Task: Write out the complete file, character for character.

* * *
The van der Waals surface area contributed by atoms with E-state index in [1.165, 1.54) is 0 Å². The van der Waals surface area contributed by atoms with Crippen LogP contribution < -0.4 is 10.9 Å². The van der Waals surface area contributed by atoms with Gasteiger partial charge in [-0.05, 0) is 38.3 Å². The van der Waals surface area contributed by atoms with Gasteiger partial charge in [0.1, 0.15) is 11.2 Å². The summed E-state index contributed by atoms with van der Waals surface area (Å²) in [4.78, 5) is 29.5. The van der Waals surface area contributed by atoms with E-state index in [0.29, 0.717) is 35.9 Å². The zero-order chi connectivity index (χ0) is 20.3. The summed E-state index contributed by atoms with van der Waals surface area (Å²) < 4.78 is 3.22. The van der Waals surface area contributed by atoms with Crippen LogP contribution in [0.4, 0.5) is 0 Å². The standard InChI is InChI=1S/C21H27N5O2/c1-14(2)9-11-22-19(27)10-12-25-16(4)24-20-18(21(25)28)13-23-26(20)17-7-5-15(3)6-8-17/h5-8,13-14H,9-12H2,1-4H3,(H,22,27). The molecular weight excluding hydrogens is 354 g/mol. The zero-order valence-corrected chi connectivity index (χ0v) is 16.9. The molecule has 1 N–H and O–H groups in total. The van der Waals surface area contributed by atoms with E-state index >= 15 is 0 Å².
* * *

The van der Waals surface area contributed by atoms with E-state index in [1.165, 1.54) is 0 Å². The van der Waals surface area contributed by atoms with Crippen LogP contribution < -0.4 is 10.9 Å². The van der Waals surface area contributed by atoms with Gasteiger partial charge in [-0.05, 0) is 38.3 Å². The van der Waals surface area contributed by atoms with Gasteiger partial charge in [0.1, 0.15) is 11.2 Å². The summed E-state index contributed by atoms with van der Waals surface area (Å²) in [4.78, 5) is 29.5. The van der Waals surface area contributed by atoms with E-state index in [0.29, 0.717) is 35.9 Å². The zero-order chi connectivity index (χ0) is 20.3. The summed E-state index contributed by atoms with van der Waals surface area (Å²) < 4.78 is 3.22. The van der Waals surface area contributed by atoms with Crippen LogP contribution in [0.4, 0.5) is 0 Å². The standard InChI is InChI=1S/C21H27N5O2/c1-14(2)9-11-22-19(27)10-12-25-16(4)24-20-18(21(25)28)13-23-26(20)17-7-5-15(3)6-8-17/h5-8,13-14H,9-12H2,1-4H3,(H,22,27). The molecular weight excluding hydrogens is 354 g/mol. The zero-order valence-corrected chi connectivity index (χ0v) is 16.9. The molecule has 1 N–H and O–H groups in total. The van der Waals surface area contributed by atoms with E-state index >= 15 is 0 Å².